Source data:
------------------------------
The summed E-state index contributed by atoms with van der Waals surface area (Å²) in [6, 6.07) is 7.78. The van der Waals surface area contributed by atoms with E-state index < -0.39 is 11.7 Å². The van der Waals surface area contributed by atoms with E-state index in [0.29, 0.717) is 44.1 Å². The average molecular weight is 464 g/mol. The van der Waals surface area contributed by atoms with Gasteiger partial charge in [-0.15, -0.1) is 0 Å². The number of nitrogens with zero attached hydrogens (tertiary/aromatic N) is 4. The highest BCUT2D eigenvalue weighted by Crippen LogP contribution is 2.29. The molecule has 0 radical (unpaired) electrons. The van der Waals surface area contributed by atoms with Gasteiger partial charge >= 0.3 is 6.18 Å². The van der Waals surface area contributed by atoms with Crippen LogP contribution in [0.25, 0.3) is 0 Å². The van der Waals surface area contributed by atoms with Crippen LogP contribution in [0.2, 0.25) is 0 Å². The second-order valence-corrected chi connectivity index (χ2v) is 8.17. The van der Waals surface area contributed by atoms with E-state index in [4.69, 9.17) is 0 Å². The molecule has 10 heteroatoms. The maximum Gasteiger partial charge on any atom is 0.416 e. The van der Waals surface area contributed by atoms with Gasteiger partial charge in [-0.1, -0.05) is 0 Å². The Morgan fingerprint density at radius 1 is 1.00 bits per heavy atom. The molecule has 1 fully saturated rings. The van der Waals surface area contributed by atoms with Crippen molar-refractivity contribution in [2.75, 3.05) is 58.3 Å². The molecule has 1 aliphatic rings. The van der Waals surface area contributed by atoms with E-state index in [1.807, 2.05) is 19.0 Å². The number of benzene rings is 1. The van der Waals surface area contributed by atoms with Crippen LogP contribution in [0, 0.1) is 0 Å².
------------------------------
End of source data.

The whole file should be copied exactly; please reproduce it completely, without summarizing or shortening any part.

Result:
The summed E-state index contributed by atoms with van der Waals surface area (Å²) in [6, 6.07) is 7.78. The van der Waals surface area contributed by atoms with E-state index < -0.39 is 11.7 Å². The van der Waals surface area contributed by atoms with E-state index in [0.29, 0.717) is 44.1 Å². The average molecular weight is 464 g/mol. The van der Waals surface area contributed by atoms with Gasteiger partial charge in [-0.15, -0.1) is 0 Å². The number of nitrogens with zero attached hydrogens (tertiary/aromatic N) is 4. The highest BCUT2D eigenvalue weighted by Crippen LogP contribution is 2.29. The molecule has 0 radical (unpaired) electrons. The van der Waals surface area contributed by atoms with Gasteiger partial charge >= 0.3 is 6.18 Å². The van der Waals surface area contributed by atoms with Crippen LogP contribution in [0.25, 0.3) is 0 Å². The van der Waals surface area contributed by atoms with Crippen LogP contribution in [0.2, 0.25) is 0 Å². The second-order valence-corrected chi connectivity index (χ2v) is 8.17. The van der Waals surface area contributed by atoms with E-state index in [4.69, 9.17) is 0 Å². The molecule has 10 heteroatoms. The maximum Gasteiger partial charge on any atom is 0.416 e. The van der Waals surface area contributed by atoms with Gasteiger partial charge in [-0.1, -0.05) is 0 Å². The Morgan fingerprint density at radius 1 is 1.00 bits per heavy atom. The molecule has 1 fully saturated rings. The van der Waals surface area contributed by atoms with Crippen molar-refractivity contribution in [2.75, 3.05) is 58.3 Å². The molecule has 1 aliphatic rings. The van der Waals surface area contributed by atoms with E-state index in [1.807, 2.05) is 19.0 Å². The number of benzene rings is 1. The van der Waals surface area contributed by atoms with Crippen LogP contribution in [0, 0.1) is 0 Å².